Facebook, like YouTube, earns revenue from video ADs. At present, Facebook provides video plug-in advertising services in more than 40 countries and distributes a certain amount of revenue to creators and partners, similar to YouTube.
Facebook said that the number of pages earning more than $1,000 a month in advertising revenue on the watch platform has increased 8 times in the past year, and the number of pages earning more than $10,000 a month has also increased 3 times.
However, as Amazon and other competitors have entered the mobile advertising market, Facebook's mobile advertising revenue has been eroded. To increase its revenue source to make up for its potential loss in advertising sales, Facebook plans to implement the paid subscription model on the watch platform and has launched a small-scale test project (only open in the United States).
"We explore video subscriptions to support a new business model that can bring more content to Facebook." "Watch will always be a platform supported by a range of business models, such as AD periods, and most of the content in the watch is free and advertising supported," a Facebook spokesman said.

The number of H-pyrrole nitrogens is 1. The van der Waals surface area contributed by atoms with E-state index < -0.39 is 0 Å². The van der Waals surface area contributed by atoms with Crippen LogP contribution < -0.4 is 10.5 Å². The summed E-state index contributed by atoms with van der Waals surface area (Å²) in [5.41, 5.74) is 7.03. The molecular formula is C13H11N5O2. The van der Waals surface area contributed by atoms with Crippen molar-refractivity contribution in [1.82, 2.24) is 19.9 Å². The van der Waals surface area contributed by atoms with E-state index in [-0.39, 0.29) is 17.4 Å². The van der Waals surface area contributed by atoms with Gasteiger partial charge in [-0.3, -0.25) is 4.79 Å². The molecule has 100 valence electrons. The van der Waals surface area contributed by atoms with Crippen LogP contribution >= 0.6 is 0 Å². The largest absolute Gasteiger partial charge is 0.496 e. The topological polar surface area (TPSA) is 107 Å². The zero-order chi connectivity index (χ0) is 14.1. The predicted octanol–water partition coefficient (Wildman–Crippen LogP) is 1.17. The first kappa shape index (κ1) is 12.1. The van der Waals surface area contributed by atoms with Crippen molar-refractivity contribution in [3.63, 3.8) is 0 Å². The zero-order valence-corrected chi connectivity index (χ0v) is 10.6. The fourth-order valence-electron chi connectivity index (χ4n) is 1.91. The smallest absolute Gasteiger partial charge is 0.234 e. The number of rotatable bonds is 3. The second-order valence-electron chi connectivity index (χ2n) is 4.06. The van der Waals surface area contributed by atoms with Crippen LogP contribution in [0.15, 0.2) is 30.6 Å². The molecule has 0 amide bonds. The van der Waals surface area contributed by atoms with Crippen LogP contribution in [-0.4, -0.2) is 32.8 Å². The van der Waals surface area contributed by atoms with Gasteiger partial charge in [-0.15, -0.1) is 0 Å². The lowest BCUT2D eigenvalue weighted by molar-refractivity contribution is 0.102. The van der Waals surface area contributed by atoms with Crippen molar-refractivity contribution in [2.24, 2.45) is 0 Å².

In the test phase, subscribers can watch a large number of video programs provided by funny video websites such as CollegeHumor, BBC, and ITV, and also participate in online parties and chat with other users.
Facebook will charge a certain fee according to different content: it plans to charge a subscription fee of $4.99 per month for dropout, which belongs to CollegeHumor, a monthly subscription fee of $6.99 per month for BritBox, a streaming media platform of ITV, $4.99 per month for MotorTrend and $2.99 per month for Tastemade Plus.
It is worth mentioning that Facebook, as the world's largest social platform, makes watch's video subscription mode have strong social attributes. The platform allows subscribers to join different discussion groups, share information and feelings about recent episodes, and participate in the "live party" of the watch platform, which allows multiple users to watch videos at the same time and communicate in real-time.